Bark Mulch – How To Use It,Where To Find It
The Origins of Organic Mulch
When it comes to ecology and the balance of nature, organic mulch holds a hugely important place. Consider that a pristine forest requires no human interference to manage a complete system of natural rhythm. Seasons may differ from area to area. Yet, nature takes precedence in handling every aspect of seasonal growth. From seeds carried by birds to acorns that falls to the floor of the forest to the foliage that provides warmth in winter for soil to proprogate the next growth phase. Bark mulch is very much a part of these cyclical events. In the pristine forest, bark mulch is assisted in its regeneration by insects, birds and animals who are part of the ecological process. For gardeners, bark mulch provides protection from seasonal extremes as well as adding a finishing touch to the job of caring for plants, shrubs and trees.
Bark Mulch – The Garden Helper
Bark mulch can be drawn from oak, maple, nut and pine trees. Look for trees with a thick bark that has begun to moulder. This simply means that a dead tree with its bark intact is perfect for bark mulching purposes. Decaying bark is easily stripped from tree trunks and with the use of a shredder, turned into perfectly usable bark mulch. In some cases, depending on the stage of decay, the bark requires no more than breaking it apart manually. Using organic bark mulch assures the gardener of the most natural way to mulch. That which comes from the soil, returns to the soil to begin the ecological cycle all over again.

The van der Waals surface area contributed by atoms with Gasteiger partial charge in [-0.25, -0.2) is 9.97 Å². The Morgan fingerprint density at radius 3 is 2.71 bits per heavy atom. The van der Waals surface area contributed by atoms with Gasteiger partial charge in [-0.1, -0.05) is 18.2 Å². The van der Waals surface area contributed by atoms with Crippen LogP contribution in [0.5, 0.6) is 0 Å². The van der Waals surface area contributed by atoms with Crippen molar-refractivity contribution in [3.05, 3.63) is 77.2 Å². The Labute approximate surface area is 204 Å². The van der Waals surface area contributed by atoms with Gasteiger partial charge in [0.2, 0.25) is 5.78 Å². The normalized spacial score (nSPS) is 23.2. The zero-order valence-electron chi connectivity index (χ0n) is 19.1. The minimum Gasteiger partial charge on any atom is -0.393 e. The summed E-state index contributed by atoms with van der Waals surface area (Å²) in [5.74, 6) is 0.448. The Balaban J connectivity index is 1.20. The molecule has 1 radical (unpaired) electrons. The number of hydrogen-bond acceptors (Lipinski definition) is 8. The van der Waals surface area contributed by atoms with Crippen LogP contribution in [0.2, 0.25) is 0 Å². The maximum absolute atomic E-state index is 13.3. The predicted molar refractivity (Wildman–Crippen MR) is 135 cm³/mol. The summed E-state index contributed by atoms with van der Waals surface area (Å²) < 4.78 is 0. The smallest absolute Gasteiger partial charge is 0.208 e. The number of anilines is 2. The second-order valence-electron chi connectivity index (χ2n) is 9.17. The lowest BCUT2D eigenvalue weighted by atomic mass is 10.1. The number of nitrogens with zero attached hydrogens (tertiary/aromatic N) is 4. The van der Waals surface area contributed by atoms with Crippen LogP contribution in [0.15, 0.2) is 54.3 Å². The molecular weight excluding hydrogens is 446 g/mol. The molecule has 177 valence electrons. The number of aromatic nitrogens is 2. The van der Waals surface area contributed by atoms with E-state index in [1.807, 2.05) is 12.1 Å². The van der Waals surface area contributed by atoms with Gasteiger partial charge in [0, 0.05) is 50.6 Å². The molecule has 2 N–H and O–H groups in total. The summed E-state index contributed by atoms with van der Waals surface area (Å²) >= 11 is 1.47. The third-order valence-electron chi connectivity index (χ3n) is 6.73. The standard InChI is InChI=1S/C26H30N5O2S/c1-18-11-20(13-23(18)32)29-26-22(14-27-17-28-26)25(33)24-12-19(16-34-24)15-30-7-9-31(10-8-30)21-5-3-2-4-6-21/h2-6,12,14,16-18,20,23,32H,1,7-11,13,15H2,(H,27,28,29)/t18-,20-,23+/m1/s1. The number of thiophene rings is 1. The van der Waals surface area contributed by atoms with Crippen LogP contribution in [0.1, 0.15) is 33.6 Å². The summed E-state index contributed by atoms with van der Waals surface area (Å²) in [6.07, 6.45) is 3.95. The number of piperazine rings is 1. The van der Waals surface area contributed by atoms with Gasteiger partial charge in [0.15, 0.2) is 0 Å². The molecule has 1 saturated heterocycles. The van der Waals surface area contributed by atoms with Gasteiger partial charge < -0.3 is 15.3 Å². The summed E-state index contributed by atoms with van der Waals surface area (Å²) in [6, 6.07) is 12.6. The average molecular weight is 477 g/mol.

Purchasing Bark Mulch
Most garden centers and large box home and garden stores as well as online garden shops, offer bark mulch. There is a wide variety of bark mulches available. Consider whether to purchase organic or non-organic bark mulch. The difference is that organic bark mulch should be 100% natural bark without any chemical coatings or additives. Non-organic mulch may contain insect repellents, additives that help the bark break down into the soil and more recently, many non-organic bark mulches contain dyes to add color to the bark. When choosing non-organic bark mulch, read the label carefully. Certain dyes can enter the soil after a rain event and be carried into nearby groundwater and streams. Many gardeners may choose organic bark mulch for this reason.
Bark Mulch – It’s Many Uses
Bark mulch makes a home’s landscape appear neat and attractive. One good reason to choose organic bark mulch is that it is recyclable and only requires turning into the soil when it begins to weather. Non-organic bark mulch should be completely removed when it no longer holds its original color or strength. It will require proper disposal if it contains additives or dyes. Savvy gardeners know that bark mulch isn’t just used to make the landscape of a home more attractive. It can also be used in winter as a substitute for de-icers for sidewalks and other walkways. Because organic bark mulch breaks down naturally into soil, it can be a kind of “leavening” for soil that is too sandy or in soils of red clay.
- Red Oak Bark Mulch
PRO = Contrasts Nicely With Green Grass
CON = Not Recommended On Steep Slopes
- Pine Bark Mulch
PRO = Slow to decompose generally lasting a year or more.Pine Bark Mulch can be purchased in different sizes.
CON = Large chunks can float away from the mulched surface. May lower soil pH slightly.
- Cypress Bark Mulch
PRO = Attractive-looking, inexpensive and long-lasting. Chips are easy to apply.
CON = Many experts do not recommend using Cypress Mulch because its harvest depletes cypress wetlands.
- Eucalyptus Bark Mulch
PRO = Hold color for a long time
CON = Expensive If Imported
- Cedar Bark Mulch
PRO = Wood has natural oils that repel insects,
CON = May cost a bit more initially.
- Redwood Bark Mulch
PRO = Its Beautiful Color
CON = Its Cost & Weed Control is Only Fair
- Hemlock Bark Mulch
PRO = Long lasting with a natural reddish brown color
CON = Some People Don’t Like The Darkening Color Over Time
Read More: Mulch & Mulch Basics